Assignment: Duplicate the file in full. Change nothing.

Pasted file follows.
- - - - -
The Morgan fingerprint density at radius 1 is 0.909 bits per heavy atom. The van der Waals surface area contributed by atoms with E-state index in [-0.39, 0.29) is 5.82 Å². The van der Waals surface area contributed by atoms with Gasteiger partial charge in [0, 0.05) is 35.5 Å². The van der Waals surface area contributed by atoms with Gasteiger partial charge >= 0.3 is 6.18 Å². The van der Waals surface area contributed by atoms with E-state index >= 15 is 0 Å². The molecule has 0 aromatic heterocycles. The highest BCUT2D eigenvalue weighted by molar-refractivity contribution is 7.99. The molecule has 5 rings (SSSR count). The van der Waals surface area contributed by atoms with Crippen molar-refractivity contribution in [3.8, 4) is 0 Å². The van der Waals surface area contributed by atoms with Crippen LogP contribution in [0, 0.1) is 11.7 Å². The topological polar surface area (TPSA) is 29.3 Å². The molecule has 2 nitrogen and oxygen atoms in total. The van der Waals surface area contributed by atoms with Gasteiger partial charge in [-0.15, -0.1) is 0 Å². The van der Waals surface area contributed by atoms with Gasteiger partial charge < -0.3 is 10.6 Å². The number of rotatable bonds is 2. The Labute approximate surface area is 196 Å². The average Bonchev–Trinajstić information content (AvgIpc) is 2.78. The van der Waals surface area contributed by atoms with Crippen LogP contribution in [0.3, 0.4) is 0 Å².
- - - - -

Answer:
The Morgan fingerprint density at radius 1 is 0.909 bits per heavy atom. The van der Waals surface area contributed by atoms with E-state index in [-0.39, 0.29) is 5.82 Å². The van der Waals surface area contributed by atoms with Gasteiger partial charge in [0, 0.05) is 35.5 Å². The van der Waals surface area contributed by atoms with Gasteiger partial charge >= 0.3 is 6.18 Å². The van der Waals surface area contributed by atoms with E-state index >= 15 is 0 Å². The molecule has 0 aromatic heterocycles. The highest BCUT2D eigenvalue weighted by molar-refractivity contribution is 7.99. The molecule has 5 rings (SSSR count). The van der Waals surface area contributed by atoms with Crippen molar-refractivity contribution in [3.8, 4) is 0 Å². The van der Waals surface area contributed by atoms with Crippen LogP contribution in [0, 0.1) is 11.7 Å². The topological polar surface area (TPSA) is 29.3 Å². The molecule has 2 nitrogen and oxygen atoms in total. The van der Waals surface area contributed by atoms with Gasteiger partial charge in [-0.15, -0.1) is 0 Å². The van der Waals surface area contributed by atoms with Gasteiger partial charge < -0.3 is 10.6 Å². The number of rotatable bonds is 2. The Labute approximate surface area is 196 Å². The average Bonchev–Trinajstić information content (AvgIpc) is 2.78. The van der Waals surface area contributed by atoms with Crippen LogP contribution in [0.3, 0.4) is 0 Å².